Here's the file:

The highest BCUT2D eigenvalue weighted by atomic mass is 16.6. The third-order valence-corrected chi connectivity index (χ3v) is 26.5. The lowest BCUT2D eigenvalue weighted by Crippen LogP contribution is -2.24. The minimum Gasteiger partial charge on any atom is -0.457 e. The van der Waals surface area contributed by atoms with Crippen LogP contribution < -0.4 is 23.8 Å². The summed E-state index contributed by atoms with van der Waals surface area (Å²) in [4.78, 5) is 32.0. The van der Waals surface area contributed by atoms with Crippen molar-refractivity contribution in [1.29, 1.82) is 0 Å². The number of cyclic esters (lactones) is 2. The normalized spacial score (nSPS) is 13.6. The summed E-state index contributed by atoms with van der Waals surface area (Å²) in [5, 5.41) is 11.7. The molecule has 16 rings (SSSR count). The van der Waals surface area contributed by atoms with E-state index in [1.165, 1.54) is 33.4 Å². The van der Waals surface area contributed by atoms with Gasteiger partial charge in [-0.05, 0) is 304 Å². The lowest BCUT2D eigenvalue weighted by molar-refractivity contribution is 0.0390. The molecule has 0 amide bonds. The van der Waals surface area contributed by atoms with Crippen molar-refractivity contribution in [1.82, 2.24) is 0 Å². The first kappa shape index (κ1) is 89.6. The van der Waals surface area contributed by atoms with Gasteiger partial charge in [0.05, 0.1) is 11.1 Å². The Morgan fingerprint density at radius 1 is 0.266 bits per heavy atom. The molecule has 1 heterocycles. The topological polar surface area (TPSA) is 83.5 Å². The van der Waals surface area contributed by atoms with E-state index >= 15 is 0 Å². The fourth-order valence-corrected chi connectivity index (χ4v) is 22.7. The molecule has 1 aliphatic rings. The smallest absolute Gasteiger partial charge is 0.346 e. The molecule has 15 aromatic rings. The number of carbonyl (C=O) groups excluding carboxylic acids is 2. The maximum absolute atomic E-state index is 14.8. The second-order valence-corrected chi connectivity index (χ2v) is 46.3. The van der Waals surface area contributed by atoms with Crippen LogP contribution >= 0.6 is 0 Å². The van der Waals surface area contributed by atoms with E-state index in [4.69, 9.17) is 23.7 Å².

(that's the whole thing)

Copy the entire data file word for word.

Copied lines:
The highest BCUT2D eigenvalue weighted by atomic mass is 16.6. The third-order valence-corrected chi connectivity index (χ3v) is 26.5. The lowest BCUT2D eigenvalue weighted by Crippen LogP contribution is -2.24. The minimum Gasteiger partial charge on any atom is -0.457 e. The van der Waals surface area contributed by atoms with Crippen LogP contribution < -0.4 is 23.8 Å². The summed E-state index contributed by atoms with van der Waals surface area (Å²) in [4.78, 5) is 32.0. The van der Waals surface area contributed by atoms with Crippen molar-refractivity contribution in [1.29, 1.82) is 0 Å². The number of cyclic esters (lactones) is 2. The normalized spacial score (nSPS) is 13.6. The summed E-state index contributed by atoms with van der Waals surface area (Å²) in [5, 5.41) is 11.7. The molecule has 16 rings (SSSR count). The van der Waals surface area contributed by atoms with E-state index in [1.165, 1.54) is 33.4 Å². The van der Waals surface area contributed by atoms with Gasteiger partial charge in [-0.05, 0) is 304 Å². The lowest BCUT2D eigenvalue weighted by molar-refractivity contribution is 0.0390. The molecule has 0 amide bonds. The van der Waals surface area contributed by atoms with Crippen molar-refractivity contribution in [1.82, 2.24) is 0 Å². The first kappa shape index (κ1) is 89.6. The van der Waals surface area contributed by atoms with Gasteiger partial charge in [0.05, 0.1) is 11.1 Å². The Morgan fingerprint density at radius 1 is 0.266 bits per heavy atom. The molecule has 1 heterocycles. The topological polar surface area (TPSA) is 83.5 Å². The van der Waals surface area contributed by atoms with E-state index >= 15 is 0 Å². The fourth-order valence-corrected chi connectivity index (χ4v) is 22.7. The molecule has 1 aliphatic rings. The smallest absolute Gasteiger partial charge is 0.346 e. The molecule has 15 aromatic rings. The number of carbonyl (C=O) groups excluding carboxylic acids is 2. The maximum absolute atomic E-state index is 14.8. The second-order valence-corrected chi connectivity index (χ2v) is 46.3. The van der Waals surface area contributed by atoms with Crippen LogP contribution >= 0.6 is 0 Å². The van der Waals surface area contributed by atoms with E-state index in [4.69, 9.17) is 23.7 Å².